Activity of the DNA repair enzyme uracil-DNA glycosylase has been shown to increase in herpes simplex virus type 2 (HSV-2)-infected cells. When mRNA derived from either HSV-1- or HSV-2-infected HeLa S3 cells was translated in an in vitro translation system, significant uracil-DNA glycosylase activity could be detected in the lysate. This activity was specific for the removal of uracil from DNA. Lysates from in vitro translation of mRNA derived from uninfected HeLa cells did not contain measurable glycosylase activity. A cDNA library was constructed with mRNA derived from HSV-2-infected cells 10 h postinfection. Pooled isolates from this library were used in hybrid-arrest and in vitro translation reactions to isolate a uracil-DNA glycosylase-specific cDNA. In vitro translation of hybrid-selected RNA, by using this cDNA, produced glycosylase activity in the lysate. Sodium dodecyl sulfate-polyacrylamide gel electrophoresis of radiolabeled products from this translation reaction showed a protein component with a molecular weight of 39,000. This is consistent with the molecular weight determinations of the purified glycosylase enzyme derived from either uninfected or HSV-infected HeLa cells. Northern (RNA blot) analysis of HSV-derived RNA, by using the glycosylase cDNA as a probe, revealed five overlapping transcripts of 3.4, 2.8, 2.4, 1.7, and 1.0 kilobases. Southern analysis indicated that the DNA sequence encoding the HSV-specific uracil-DNA glycosylase was located between 0.065 and 0.08 map units on the prototypic arrangement of the HSV genome.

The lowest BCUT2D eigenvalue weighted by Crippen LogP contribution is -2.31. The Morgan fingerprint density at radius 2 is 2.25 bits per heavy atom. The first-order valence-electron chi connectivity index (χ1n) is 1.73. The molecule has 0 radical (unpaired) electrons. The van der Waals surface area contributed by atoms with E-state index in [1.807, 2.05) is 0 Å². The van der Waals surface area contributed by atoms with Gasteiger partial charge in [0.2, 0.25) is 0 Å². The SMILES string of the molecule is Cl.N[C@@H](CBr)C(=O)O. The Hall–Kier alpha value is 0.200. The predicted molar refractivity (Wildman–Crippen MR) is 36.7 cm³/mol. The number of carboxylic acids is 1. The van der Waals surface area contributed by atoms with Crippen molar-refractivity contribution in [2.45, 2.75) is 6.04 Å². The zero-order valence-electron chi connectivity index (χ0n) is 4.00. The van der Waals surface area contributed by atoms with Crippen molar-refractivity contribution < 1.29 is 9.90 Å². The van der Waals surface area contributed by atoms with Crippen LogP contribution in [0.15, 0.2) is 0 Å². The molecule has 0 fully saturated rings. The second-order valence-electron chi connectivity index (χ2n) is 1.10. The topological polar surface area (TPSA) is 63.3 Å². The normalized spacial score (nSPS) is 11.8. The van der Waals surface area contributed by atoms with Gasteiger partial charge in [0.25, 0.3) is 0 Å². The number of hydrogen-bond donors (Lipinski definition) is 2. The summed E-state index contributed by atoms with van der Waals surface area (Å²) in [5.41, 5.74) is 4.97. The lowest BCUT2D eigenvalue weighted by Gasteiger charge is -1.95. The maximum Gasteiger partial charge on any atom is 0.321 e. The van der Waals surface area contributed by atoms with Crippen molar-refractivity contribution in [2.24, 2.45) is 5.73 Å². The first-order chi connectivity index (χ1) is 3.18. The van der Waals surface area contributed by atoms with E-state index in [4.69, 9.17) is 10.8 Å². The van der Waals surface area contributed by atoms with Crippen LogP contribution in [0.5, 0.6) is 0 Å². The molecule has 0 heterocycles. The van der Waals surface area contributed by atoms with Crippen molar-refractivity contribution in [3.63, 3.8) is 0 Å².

All Science Journal Classification (ASJC) codes
- Insect Science